New rules liven up show but fail to stop Ferrari
Twelve months ago Formula One's ruling body changed the rules to revitalise the sport after TV viewing figures tumbled around the world when Ferrari dominated F1 in 2002.
A year on, Ferrari have secured a fifth constructors' title and
Schumacher has claimed his record-breaking sixth world title - but only just.
The outcome may have been the same but changes to the qualifying
system and points-scoring positions ultimately brought Formula One
back to life and added interest and intrigue.
Both championship battles went down to the wire -- the exact
intent of the changes -- and despite the season ending with
familiar winners, it was hailed as a success.
Ferrari team boss Jean Todt was opposed to the rule changes and
admits they made winning again this year a lot harder.
"We probably did not get the best out of them in the beginning
but then I think the wish was to make qualifying more unpredictable
this year," he said.
"This season it was much more competitive, it was much more
difficult to achieve what we achieved and we had to wait until the
last race before it came.
"It's hard to believe because we have been fighting so much so
it will take a few days before we do realise it. All the team can
feel proud of the job that has been done."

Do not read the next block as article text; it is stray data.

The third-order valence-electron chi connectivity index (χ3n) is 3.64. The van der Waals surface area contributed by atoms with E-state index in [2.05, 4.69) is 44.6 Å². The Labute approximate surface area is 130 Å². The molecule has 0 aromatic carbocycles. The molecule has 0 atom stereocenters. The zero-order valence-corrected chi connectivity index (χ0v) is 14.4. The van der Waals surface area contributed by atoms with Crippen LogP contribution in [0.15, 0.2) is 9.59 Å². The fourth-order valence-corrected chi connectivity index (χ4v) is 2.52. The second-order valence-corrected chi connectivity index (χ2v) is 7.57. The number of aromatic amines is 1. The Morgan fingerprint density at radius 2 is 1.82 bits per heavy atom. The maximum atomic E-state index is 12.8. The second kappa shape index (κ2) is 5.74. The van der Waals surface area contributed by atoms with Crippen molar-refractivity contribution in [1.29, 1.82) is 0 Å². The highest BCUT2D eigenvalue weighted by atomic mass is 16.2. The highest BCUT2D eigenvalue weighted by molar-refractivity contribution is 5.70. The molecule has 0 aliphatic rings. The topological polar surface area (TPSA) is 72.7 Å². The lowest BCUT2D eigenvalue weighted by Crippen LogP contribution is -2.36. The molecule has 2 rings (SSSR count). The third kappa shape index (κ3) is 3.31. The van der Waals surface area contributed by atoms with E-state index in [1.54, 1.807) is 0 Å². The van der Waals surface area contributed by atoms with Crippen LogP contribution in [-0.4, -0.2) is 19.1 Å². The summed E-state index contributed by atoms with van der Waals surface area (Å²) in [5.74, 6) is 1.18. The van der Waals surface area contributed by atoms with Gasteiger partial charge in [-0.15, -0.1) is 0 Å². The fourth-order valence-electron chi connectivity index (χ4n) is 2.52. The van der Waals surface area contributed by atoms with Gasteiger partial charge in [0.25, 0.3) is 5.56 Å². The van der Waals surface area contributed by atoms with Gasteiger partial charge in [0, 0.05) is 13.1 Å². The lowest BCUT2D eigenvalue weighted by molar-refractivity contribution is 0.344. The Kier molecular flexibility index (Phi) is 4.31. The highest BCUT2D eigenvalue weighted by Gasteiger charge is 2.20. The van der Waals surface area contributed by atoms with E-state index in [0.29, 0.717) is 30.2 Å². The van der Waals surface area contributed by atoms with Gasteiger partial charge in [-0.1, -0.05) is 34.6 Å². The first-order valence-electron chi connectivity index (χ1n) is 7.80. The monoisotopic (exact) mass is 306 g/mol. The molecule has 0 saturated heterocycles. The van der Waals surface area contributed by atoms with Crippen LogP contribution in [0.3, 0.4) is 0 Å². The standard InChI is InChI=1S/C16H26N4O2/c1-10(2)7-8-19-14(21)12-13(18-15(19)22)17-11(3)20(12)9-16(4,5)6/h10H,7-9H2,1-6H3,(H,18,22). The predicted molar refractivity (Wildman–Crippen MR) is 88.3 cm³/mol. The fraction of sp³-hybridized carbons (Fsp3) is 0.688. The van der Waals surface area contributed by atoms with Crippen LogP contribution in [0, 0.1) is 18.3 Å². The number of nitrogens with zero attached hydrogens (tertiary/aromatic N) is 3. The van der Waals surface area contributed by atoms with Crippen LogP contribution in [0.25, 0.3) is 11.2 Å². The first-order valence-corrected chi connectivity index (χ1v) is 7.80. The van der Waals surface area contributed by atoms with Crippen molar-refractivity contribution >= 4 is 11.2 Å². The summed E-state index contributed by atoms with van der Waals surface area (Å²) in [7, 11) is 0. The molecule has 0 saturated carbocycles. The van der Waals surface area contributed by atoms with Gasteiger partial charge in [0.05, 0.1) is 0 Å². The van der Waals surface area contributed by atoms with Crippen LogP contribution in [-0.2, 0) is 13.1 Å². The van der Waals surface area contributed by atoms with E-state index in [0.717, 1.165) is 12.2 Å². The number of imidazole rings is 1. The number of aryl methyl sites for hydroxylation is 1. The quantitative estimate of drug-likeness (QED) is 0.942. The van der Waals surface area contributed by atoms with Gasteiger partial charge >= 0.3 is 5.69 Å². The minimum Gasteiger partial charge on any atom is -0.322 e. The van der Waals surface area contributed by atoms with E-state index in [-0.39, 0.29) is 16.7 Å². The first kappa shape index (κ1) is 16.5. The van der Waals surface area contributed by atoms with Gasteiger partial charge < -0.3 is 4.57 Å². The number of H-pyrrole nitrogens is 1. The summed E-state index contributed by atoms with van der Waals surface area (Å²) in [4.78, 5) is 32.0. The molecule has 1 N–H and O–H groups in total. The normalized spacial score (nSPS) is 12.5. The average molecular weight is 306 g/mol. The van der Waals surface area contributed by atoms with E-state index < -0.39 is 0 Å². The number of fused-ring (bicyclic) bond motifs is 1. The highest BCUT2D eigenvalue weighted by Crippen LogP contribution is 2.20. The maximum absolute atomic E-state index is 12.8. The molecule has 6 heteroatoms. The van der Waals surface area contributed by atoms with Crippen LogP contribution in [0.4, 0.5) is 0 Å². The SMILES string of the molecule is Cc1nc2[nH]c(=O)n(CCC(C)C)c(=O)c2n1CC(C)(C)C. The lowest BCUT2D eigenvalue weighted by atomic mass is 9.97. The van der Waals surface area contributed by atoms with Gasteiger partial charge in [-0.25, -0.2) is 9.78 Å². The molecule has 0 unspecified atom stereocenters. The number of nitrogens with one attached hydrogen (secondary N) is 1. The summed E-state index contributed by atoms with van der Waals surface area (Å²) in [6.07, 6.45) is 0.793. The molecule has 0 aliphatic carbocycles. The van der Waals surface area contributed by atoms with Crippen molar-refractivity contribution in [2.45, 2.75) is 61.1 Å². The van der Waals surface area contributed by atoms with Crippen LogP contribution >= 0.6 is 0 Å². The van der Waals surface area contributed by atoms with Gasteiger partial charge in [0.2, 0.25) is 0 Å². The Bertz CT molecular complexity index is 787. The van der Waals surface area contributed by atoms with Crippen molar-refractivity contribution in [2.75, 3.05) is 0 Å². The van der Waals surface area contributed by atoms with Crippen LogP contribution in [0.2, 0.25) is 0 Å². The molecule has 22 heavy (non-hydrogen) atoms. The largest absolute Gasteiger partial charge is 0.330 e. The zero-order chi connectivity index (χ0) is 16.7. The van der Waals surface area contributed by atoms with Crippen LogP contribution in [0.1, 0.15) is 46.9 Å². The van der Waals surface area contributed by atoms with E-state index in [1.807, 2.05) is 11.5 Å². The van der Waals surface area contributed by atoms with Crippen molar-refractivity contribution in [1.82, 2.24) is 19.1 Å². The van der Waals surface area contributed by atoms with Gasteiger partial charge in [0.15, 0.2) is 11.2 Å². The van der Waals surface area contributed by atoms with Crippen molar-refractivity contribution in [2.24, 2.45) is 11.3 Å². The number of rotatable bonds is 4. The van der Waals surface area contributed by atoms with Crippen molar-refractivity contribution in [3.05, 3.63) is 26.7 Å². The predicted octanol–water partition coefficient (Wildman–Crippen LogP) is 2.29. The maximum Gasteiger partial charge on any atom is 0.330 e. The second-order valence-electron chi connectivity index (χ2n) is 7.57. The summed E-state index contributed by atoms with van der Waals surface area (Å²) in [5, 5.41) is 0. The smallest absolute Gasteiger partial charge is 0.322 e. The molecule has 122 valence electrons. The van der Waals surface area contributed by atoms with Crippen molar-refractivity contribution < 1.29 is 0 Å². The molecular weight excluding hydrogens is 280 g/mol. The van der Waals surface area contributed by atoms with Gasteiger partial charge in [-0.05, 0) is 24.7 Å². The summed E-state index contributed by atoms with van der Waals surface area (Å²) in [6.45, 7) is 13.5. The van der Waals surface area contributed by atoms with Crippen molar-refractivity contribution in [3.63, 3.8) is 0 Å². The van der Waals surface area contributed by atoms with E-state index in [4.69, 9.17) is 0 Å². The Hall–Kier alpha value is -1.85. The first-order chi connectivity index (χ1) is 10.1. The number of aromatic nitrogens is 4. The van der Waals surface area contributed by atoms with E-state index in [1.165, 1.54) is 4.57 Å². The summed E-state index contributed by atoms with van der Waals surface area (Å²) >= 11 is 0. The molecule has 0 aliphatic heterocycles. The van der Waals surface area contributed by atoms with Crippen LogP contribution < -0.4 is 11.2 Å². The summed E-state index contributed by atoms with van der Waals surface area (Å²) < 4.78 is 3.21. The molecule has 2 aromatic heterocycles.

It took Ferrari driver Rubens Barrichello's victory at Suzuka to
end Kimi Raikkonen's hopes of lifting a maiden world title.
McLaren's Raikkonen needed to win and hope Schumacher finished
outside of the points. In the end, however, Schumacher collected
the single point that he needed.
But more significantly Williams, who trailed Ferrari by three
points in the constructors' championship heading to Japan, saw
their title hopes end in a whimper.
Juan Pablo Montoya retired from the lead early in the race and
team-mate Ralf Schumacher could only finish 12th after starting
from the back and spinning twice.
Technical director Patrick Head said: "It was a very poor end
but over the whole year we did well. We started too weak and had a
very poor last two races, but the car speed has been good at all
Frank Williams added: "It is a disappointing end to what has
been a brilliant Formula One season."
Williams took scant consolation from retaining their second
place in the constructors' championship with Head insisting they
were determined to halt the Ferrari success show.
"Well he (Schumacher) is a fantastic driver - there's no doubt
about that - and Ferrari are a great team and they've come out in
the front this year, but it's our job to beat them," Head said.
Source : Sapa-AFP